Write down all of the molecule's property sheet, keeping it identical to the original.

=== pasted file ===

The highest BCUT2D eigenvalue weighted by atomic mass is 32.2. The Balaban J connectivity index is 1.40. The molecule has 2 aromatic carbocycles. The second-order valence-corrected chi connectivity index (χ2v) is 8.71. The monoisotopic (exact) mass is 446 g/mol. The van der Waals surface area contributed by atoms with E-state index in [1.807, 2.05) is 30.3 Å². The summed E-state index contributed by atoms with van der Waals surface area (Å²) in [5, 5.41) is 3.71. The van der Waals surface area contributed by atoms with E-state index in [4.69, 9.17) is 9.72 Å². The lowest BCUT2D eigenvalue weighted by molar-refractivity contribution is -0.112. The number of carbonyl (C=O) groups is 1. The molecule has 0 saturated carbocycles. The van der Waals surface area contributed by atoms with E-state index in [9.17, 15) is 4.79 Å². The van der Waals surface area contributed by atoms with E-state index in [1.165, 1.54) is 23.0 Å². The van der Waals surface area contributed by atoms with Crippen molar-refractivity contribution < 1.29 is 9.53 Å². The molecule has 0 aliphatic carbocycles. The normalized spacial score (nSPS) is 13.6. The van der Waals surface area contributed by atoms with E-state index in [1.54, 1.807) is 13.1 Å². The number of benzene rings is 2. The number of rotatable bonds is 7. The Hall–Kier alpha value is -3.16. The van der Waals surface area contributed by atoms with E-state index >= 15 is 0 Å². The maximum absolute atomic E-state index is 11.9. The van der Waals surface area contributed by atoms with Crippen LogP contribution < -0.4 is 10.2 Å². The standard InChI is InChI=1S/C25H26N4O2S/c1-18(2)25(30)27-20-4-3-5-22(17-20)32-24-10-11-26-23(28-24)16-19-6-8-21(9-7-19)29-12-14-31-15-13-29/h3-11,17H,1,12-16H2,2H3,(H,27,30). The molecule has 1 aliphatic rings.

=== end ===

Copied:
The highest BCUT2D eigenvalue weighted by atomic mass is 32.2. The Balaban J connectivity index is 1.40. The molecule has 2 aromatic carbocycles. The second-order valence-corrected chi connectivity index (χ2v) is 8.71. The monoisotopic (exact) mass is 446 g/mol. The van der Waals surface area contributed by atoms with E-state index in [1.807, 2.05) is 30.3 Å². The summed E-state index contributed by atoms with van der Waals surface area (Å²) in [5, 5.41) is 3.71. The van der Waals surface area contributed by atoms with E-state index in [4.69, 9.17) is 9.72 Å². The lowest BCUT2D eigenvalue weighted by molar-refractivity contribution is -0.112. The number of carbonyl (C=O) groups is 1. The molecule has 0 saturated carbocycles. The van der Waals surface area contributed by atoms with E-state index in [9.17, 15) is 4.79 Å². The van der Waals surface area contributed by atoms with E-state index in [1.165, 1.54) is 23.0 Å². The van der Waals surface area contributed by atoms with Crippen molar-refractivity contribution < 1.29 is 9.53 Å². The molecule has 0 aliphatic carbocycles. The normalized spacial score (nSPS) is 13.6. The van der Waals surface area contributed by atoms with E-state index in [1.54, 1.807) is 13.1 Å². The number of benzene rings is 2. The number of rotatable bonds is 7. The Hall–Kier alpha value is -3.16. The van der Waals surface area contributed by atoms with E-state index >= 15 is 0 Å². The maximum absolute atomic E-state index is 11.9. The van der Waals surface area contributed by atoms with Crippen LogP contribution < -0.4 is 10.2 Å². The standard InChI is InChI=1S/C25H26N4O2S/c1-18(2)25(30)27-20-4-3-5-22(17-20)32-24-10-11-26-23(28-24)16-19-6-8-21(9-7-19)29-12-14-31-15-13-29/h3-11,17H,1,12-16H2,2H3,(H,27,30). The molecule has 1 aliphatic rings.